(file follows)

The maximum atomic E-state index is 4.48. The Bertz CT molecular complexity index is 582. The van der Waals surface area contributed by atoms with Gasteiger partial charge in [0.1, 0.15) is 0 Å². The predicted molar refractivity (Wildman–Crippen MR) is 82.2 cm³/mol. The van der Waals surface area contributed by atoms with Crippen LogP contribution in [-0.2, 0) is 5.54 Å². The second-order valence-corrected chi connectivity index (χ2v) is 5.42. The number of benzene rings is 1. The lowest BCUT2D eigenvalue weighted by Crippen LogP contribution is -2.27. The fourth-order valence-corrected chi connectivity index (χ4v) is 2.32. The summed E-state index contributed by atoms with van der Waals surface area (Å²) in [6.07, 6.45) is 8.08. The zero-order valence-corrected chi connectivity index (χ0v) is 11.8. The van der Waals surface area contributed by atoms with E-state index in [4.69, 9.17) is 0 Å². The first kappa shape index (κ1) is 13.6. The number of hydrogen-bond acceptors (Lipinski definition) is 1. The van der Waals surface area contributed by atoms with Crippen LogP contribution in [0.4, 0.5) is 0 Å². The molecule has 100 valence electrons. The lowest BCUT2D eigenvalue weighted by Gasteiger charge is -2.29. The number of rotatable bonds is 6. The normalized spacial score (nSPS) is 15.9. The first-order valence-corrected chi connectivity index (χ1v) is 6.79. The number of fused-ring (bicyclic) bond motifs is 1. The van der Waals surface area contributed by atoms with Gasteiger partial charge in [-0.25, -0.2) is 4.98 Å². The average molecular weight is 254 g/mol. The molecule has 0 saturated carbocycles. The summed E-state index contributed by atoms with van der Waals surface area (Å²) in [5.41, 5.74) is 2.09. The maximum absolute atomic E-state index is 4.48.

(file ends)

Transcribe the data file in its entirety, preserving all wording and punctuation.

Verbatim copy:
The maximum atomic E-state index is 4.48. The Bertz CT molecular complexity index is 582. The van der Waals surface area contributed by atoms with Gasteiger partial charge in [0.1, 0.15) is 0 Å². The predicted molar refractivity (Wildman–Crippen MR) is 82.2 cm³/mol. The van der Waals surface area contributed by atoms with Crippen LogP contribution in [-0.2, 0) is 5.54 Å². The second-order valence-corrected chi connectivity index (χ2v) is 5.42. The number of benzene rings is 1. The lowest BCUT2D eigenvalue weighted by Crippen LogP contribution is -2.27. The fourth-order valence-corrected chi connectivity index (χ4v) is 2.32. The summed E-state index contributed by atoms with van der Waals surface area (Å²) in [6.07, 6.45) is 8.08. The zero-order valence-corrected chi connectivity index (χ0v) is 11.8. The van der Waals surface area contributed by atoms with E-state index in [4.69, 9.17) is 0 Å². The first kappa shape index (κ1) is 13.6. The number of hydrogen-bond acceptors (Lipinski definition) is 1. The van der Waals surface area contributed by atoms with Crippen LogP contribution in [0.4, 0.5) is 0 Å². The molecule has 100 valence electrons. The lowest BCUT2D eigenvalue weighted by Gasteiger charge is -2.29. The number of rotatable bonds is 6. The normalized spacial score (nSPS) is 15.9. The first-order valence-corrected chi connectivity index (χ1v) is 6.79. The number of fused-ring (bicyclic) bond motifs is 1. The van der Waals surface area contributed by atoms with Gasteiger partial charge in [-0.25, -0.2) is 4.98 Å². The average molecular weight is 254 g/mol. The molecule has 0 saturated carbocycles. The summed E-state index contributed by atoms with van der Waals surface area (Å²) in [5.41, 5.74) is 2.09. The maximum absolute atomic E-state index is 4.48.